Drummond, Christopher , Hamilton, Matthew .
Outcrossing rates and population structure in Lupinus microcarpus (Leguminosae).
Lupinus group Microcarpi forms a monophyletic and phenotypically diverse group of annual species and varieties that are widely distributed in western North America. Pollinator mediated selection has been proposed to act on floral display in Lupinus (e.g., banner spot color change in post-reproductive flowers), leading to increased pollinator efficiency and higher levels of male fitness via outcrossing. Progeny arrays were collected from multiple varieties and populations of L. microcarpus with differences in color change phenotype, to estimate variation in mating system parameters. Seven novel nuclear microsatellite loci were developed to estimate population structure and outcrossing rates, and simulation studies were conducted to determine the most powerful genotyping design (number of families and progeny per family) for estimating population outcrossing rates under a multilocus, mixed mating model with fixed sampling effort. Values for inbreeding (F), outcrossing (t), correlation of outcrossing (rt), correlation of paternity (rp) and number of alleles per locus (k) were estimated from preliminary data and used to generate a set of simulated populations. To determine the sampling design with the lowest expected variance and/or bias in outcrossing estimates, the simulated populations were randomly resampled using different combinations of family x progeny. Using the most powerful sampling design, initial estimates from natural populations of L. microcarpus indicate low to moderate outcrossing (t ~ 0.0 - 0.5) and potentially high rates of pollen discounting. These findings are consistent with estimates of population structure in L. microcarpus, with high levels of subdivision (FST ~ 0.3) and substantial deficiency of heterozygotes within populations (FIS ~ 0.7). Furthermore, sympatric varieties (e.g., L. microcarpus var. horizontalis and var. densiflorus) are genetically differentiated, with low but detectable levels of hybridization.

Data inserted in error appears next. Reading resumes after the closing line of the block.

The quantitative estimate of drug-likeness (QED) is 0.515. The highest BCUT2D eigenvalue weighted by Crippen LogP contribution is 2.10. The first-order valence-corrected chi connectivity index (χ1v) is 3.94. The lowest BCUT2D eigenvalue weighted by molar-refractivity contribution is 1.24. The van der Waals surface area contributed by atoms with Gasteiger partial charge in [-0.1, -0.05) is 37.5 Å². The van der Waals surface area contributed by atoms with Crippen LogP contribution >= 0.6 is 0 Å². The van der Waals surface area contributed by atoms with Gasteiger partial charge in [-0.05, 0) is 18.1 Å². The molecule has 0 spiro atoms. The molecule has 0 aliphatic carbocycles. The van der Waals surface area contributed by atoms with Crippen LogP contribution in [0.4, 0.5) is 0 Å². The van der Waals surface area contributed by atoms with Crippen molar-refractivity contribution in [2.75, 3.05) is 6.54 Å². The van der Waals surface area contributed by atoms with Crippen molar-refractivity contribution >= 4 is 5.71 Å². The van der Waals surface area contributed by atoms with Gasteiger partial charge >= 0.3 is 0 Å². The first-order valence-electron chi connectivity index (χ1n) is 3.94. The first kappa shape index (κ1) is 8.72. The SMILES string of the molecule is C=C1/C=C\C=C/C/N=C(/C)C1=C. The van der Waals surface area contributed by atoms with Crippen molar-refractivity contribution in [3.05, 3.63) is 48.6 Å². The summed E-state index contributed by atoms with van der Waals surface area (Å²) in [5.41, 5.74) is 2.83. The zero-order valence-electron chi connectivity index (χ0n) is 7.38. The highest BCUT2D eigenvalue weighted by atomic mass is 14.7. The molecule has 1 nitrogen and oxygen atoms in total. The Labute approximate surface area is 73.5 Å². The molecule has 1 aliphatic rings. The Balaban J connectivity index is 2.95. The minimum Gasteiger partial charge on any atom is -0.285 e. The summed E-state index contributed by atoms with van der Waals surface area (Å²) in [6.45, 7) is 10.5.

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1 - Georgetown University, Department of Biology, 406 Reiss Sciences Bldg, 37th & O St NW, Washington, DC, 20057
Presentation Type: Oral Paper
Date: Monday, August 15th, 2005
Time: 9:15 AM